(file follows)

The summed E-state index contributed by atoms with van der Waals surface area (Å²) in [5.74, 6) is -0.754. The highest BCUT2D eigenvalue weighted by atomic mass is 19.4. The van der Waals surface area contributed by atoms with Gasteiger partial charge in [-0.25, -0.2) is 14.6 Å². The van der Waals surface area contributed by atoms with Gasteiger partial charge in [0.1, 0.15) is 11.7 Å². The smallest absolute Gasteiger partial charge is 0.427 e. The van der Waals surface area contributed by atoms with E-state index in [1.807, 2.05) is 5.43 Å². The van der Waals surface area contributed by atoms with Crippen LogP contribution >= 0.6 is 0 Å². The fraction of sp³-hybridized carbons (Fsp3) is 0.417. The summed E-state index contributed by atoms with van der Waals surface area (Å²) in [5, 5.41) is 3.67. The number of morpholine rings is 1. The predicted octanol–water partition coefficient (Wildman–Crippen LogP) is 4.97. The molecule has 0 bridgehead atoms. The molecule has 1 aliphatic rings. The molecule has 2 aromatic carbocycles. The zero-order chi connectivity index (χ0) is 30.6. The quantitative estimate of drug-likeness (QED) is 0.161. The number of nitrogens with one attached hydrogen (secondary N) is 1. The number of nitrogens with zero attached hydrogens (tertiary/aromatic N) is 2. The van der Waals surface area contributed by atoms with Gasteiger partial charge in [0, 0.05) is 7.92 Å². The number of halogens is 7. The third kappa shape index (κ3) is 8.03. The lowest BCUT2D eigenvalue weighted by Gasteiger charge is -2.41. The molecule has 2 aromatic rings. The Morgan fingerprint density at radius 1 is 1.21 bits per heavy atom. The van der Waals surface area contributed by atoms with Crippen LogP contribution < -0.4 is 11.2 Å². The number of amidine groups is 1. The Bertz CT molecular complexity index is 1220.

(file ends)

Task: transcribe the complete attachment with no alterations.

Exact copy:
The summed E-state index contributed by atoms with van der Waals surface area (Å²) in [5.74, 6) is -0.754. The highest BCUT2D eigenvalue weighted by atomic mass is 19.4. The van der Waals surface area contributed by atoms with Gasteiger partial charge in [-0.25, -0.2) is 14.6 Å². The van der Waals surface area contributed by atoms with Gasteiger partial charge in [0.1, 0.15) is 11.7 Å². The smallest absolute Gasteiger partial charge is 0.427 e. The van der Waals surface area contributed by atoms with E-state index in [1.807, 2.05) is 5.43 Å². The van der Waals surface area contributed by atoms with Crippen LogP contribution >= 0.6 is 0 Å². The fraction of sp³-hybridized carbons (Fsp3) is 0.417. The summed E-state index contributed by atoms with van der Waals surface area (Å²) in [5, 5.41) is 3.67. The number of morpholine rings is 1. The predicted octanol–water partition coefficient (Wildman–Crippen LogP) is 4.97. The molecule has 0 bridgehead atoms. The molecule has 1 aliphatic rings. The molecule has 2 aromatic carbocycles. The zero-order chi connectivity index (χ0) is 30.6. The quantitative estimate of drug-likeness (QED) is 0.161. The number of nitrogens with one attached hydrogen (secondary N) is 1. The number of nitrogens with zero attached hydrogens (tertiary/aromatic N) is 2. The van der Waals surface area contributed by atoms with Gasteiger partial charge in [0, 0.05) is 7.92 Å². The number of halogens is 7. The third kappa shape index (κ3) is 8.03. The lowest BCUT2D eigenvalue weighted by Gasteiger charge is -2.41. The molecule has 2 aromatic rings. The Morgan fingerprint density at radius 1 is 1.21 bits per heavy atom. The van der Waals surface area contributed by atoms with Crippen LogP contribution < -0.4 is 11.2 Å². The number of amidine groups is 1. The Bertz CT molecular complexity index is 1220.